Effects of Interaction Experiences and Undergraduate Coursework on Attitudes Toward Gay and Lesbian Issues

Jessica R. Sevecke, Katrina N. Rhymer, Elbert P. Almazan, Susan Jacob

Research output: Contribution to journalArticlepeer-review

7 Scopus citations

Abstract

College experiences can expand knowledge, decrease negative stereotypes, and increase acceptance toward diversity, especially regarding gay and lesbian issues. This study found that the more interaction undergraduate students have with gay and lesbian people on campus, the more accepting their attitudes are regarding (1) same-sex, consensual sex, (2) same-sex relations between adults is not unnatural, (3) vote for a gay presidential candidate, (4) friends with a feminine man, (5) friends with a masculine woman, (6) knowledge of GL issues important for future career, and (7) comfortable with GL roommate. Furthermore, the more undergraduate students are exposed to coursework addressing gay and lesbian issues, the more positive their attitudes are regarding the importance of knowledge of gay/lesbian issues for future career and comfort with a gay/lesbian roommate. Discussion explores possible long-term implications of systematic interaction experiences and coursework at all levels within the educational system to prevent negative attitude formation.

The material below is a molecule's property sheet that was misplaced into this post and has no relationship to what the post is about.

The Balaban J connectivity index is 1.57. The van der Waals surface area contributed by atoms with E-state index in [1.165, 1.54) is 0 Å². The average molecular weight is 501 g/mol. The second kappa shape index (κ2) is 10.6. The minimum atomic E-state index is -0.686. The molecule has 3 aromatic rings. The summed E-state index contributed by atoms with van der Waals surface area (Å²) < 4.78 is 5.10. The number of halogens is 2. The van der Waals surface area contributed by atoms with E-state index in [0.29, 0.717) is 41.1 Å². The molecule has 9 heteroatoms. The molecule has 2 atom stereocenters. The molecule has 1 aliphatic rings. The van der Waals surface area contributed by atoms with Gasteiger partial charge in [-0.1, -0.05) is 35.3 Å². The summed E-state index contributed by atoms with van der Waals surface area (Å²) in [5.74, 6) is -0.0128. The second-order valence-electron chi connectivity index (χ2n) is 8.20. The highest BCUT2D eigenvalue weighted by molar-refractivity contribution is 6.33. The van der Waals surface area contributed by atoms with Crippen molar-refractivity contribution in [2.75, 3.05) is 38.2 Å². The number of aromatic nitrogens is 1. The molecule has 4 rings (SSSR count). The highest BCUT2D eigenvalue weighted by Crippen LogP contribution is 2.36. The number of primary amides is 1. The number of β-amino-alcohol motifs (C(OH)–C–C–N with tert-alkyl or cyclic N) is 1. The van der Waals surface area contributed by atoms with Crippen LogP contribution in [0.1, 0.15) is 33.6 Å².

Original languageEnglish
Pages (from-to)821-840
Number of pages20
JournalJournal of Homosexuality
Volume62
Issue number6
DOIs
StatePublished - Jun 3 2015

Keywords

  • attitude
  • college education
  • coursework
  • gay
  • lesbian
  • peer interaction

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